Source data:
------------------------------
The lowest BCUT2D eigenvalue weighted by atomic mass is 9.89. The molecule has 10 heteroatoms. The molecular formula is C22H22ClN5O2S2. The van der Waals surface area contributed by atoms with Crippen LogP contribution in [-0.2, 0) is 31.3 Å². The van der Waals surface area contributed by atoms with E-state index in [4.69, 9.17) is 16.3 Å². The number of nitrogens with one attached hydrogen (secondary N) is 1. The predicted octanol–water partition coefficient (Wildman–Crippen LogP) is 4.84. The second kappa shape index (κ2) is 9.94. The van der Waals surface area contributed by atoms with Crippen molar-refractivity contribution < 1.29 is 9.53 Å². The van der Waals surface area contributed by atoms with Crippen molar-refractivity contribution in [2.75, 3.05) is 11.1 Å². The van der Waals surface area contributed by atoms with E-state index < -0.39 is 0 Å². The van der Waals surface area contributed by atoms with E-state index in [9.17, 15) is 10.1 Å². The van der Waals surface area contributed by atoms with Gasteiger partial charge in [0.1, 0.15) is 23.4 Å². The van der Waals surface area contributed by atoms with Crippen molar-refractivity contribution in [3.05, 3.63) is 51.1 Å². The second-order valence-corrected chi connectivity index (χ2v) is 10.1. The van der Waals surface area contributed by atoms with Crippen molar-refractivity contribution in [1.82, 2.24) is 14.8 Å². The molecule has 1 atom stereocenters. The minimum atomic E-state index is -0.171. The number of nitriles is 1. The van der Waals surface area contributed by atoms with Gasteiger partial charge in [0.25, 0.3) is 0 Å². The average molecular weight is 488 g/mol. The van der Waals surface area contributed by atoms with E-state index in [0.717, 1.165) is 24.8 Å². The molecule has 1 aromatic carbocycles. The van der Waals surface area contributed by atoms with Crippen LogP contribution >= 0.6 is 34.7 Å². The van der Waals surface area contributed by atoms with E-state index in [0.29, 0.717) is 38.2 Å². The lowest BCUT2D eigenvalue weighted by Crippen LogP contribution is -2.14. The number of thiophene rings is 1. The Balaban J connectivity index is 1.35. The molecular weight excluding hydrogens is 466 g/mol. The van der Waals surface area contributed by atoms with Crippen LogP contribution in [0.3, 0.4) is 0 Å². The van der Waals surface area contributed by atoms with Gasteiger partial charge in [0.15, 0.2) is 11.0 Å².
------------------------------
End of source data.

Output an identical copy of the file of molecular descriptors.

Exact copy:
The lowest BCUT2D eigenvalue weighted by atomic mass is 9.89. The molecule has 10 heteroatoms. The molecular formula is C22H22ClN5O2S2. The van der Waals surface area contributed by atoms with Crippen LogP contribution in [-0.2, 0) is 31.3 Å². The van der Waals surface area contributed by atoms with E-state index in [4.69, 9.17) is 16.3 Å². The number of nitrogens with one attached hydrogen (secondary N) is 1. The predicted octanol–water partition coefficient (Wildman–Crippen LogP) is 4.84. The second kappa shape index (κ2) is 9.94. The van der Waals surface area contributed by atoms with Crippen molar-refractivity contribution < 1.29 is 9.53 Å². The van der Waals surface area contributed by atoms with Crippen molar-refractivity contribution in [2.75, 3.05) is 11.1 Å². The van der Waals surface area contributed by atoms with E-state index < -0.39 is 0 Å². The van der Waals surface area contributed by atoms with E-state index in [9.17, 15) is 10.1 Å². The van der Waals surface area contributed by atoms with Gasteiger partial charge in [0.1, 0.15) is 23.4 Å². The van der Waals surface area contributed by atoms with Crippen molar-refractivity contribution in [3.05, 3.63) is 51.1 Å². The second-order valence-corrected chi connectivity index (χ2v) is 10.1. The van der Waals surface area contributed by atoms with Crippen molar-refractivity contribution in [1.82, 2.24) is 14.8 Å². The molecule has 1 atom stereocenters. The minimum atomic E-state index is -0.171. The number of nitriles is 1. The van der Waals surface area contributed by atoms with Gasteiger partial charge in [0.25, 0.3) is 0 Å². The average molecular weight is 488 g/mol. The van der Waals surface area contributed by atoms with E-state index in [0.717, 1.165) is 24.8 Å². The molecule has 1 aromatic carbocycles. The van der Waals surface area contributed by atoms with Crippen LogP contribution >= 0.6 is 34.7 Å². The van der Waals surface area contributed by atoms with E-state index in [0.29, 0.717) is 38.2 Å². The lowest BCUT2D eigenvalue weighted by Crippen LogP contribution is -2.14. The number of thiophene rings is 1. The Balaban J connectivity index is 1.35. The molecular weight excluding hydrogens is 466 g/mol. The van der Waals surface area contributed by atoms with Crippen LogP contribution in [0.3, 0.4) is 0 Å². The van der Waals surface area contributed by atoms with Gasteiger partial charge in [0.15, 0.2) is 11.0 Å².